This report provides a comprehensive overview of trends and developments in Kenya’s telecommunications market. The report analyses the mobile, internet, broadband, digital TV and converging media sectors. Subjects include:
Researcher:- Henry Lancaster
Current publication date:- April 2017 (16th Edition)
Kenya’s telecommunications market continues to undergo considerable changes resulting from increased competition, improved international connectivity and rapid developments in the mobile market. The wholesale price for broadband has fallen dramatically in recent, benefitting consumers in both the fixed and mobile segments. The incumbent fixed-line telco, Telkom Kenya, which was managed by Orange Group from 2007 until it was sold to Helios in November 2015, has struggled to make headway in the competitive market.
The broadband market has been transformed by a combination of increased investments in network upgrades among the key providers. A number of major FttP rollouts have been undertaken, which have pushed fast broadband connectivity to a greater number of subscribers. Most broadband subscribers remain on mobile networks. These are being migrated from the dominant 3G segment to LTE as this technology is built out by operators. A range of services including video streaming, e-commerce, e-learning and e-government are evolving rapidly on the back of this improved infrastructure.
Kenya’s mobile market has continued to grow steadily, supported by a mobile subscriber base of about 39 8 million by early 2017. Some market consolidation occurred following the acquisition by Airtel and Safaricom of Essar Telecom’s yuMobile business. While all network operators have invested in mobile technologies and infrastructure upgrades to support mobile data services, competition has nevertheless presented challenges to their profitability, with uneven revenue growth reported in recent years. While Orange Group was the principal casualty of competition, leading it to sell its stake in Telkom Kenya, Safaricom has seen very strong growth on the back of its popular M-PESA payment platform. This market dominance, however, has encouraged the government to consider recommendations from a report commissioned by the regulator in late 2016 that Safaricom split –off its M-PESA business.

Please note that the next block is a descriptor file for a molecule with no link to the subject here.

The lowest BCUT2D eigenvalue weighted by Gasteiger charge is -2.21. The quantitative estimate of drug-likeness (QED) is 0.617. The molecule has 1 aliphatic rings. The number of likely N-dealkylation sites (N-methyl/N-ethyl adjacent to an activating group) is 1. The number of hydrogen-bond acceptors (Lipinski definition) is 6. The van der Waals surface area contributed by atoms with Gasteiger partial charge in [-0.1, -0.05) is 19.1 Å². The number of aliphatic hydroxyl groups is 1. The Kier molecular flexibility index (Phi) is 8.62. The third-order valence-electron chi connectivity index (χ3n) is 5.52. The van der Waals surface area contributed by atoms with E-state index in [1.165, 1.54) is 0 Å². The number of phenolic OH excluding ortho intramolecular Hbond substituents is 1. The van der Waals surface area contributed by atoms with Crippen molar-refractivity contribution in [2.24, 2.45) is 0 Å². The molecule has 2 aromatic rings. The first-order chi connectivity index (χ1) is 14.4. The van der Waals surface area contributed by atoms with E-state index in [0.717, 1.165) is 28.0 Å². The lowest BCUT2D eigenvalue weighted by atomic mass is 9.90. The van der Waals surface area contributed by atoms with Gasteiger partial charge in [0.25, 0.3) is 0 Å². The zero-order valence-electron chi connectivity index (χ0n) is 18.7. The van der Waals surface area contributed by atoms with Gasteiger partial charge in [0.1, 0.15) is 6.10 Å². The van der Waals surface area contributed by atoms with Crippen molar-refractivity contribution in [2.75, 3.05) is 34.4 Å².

To encourage the development of LTE services the government has pursued an open-access approach. Disputes centered on licence fees delayed the launch of LTE services by MNOs, though they continued to invest in infrastructure and technology upgrades using trial licences.
A number of MVNO licences awarded since 2014 have added to the competitive mix, with Equitel establishing a market share of about 3.8% by early 2017.
Companies mentioned in this report:
Telkom Kenya (Orange Kenya), Kenya Data Networks (KDN), Jamii Telecom, SimbaNet, Africa Online, Access Kenya (Dimension Data), Wananchi Online, MTN Business Kenya (UUNet), Swift Global, Internet Solutions Kenya (InterConnect), Safaricom (IGO Wireless, OneCom, Vodafone), Gilat Satellite Networks, Afsat Communications, Inmarsat, Indigo Telecom (Thuraya), Nation TV (NTV), KenTV, Liquid Telecom, Kenya Data Networks (KDN), Kenya Power and Lighting Company (KPLC), Kenya Pipeline Corporation (KPC), Bharti Airtel, MTN, Essar Telecom Kenya (yuMobile, formerly Econet), Huawei Technologies, ZTE, Alcatel-Lucent, Nokia Networks.
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BuddeComm's strategic business reports contain a combination of both primary and secondary research statistics, analyses written by our senior analysts supported by a network of experts, industry contacts and researchers from around the world as well as our own scenario forecasts.
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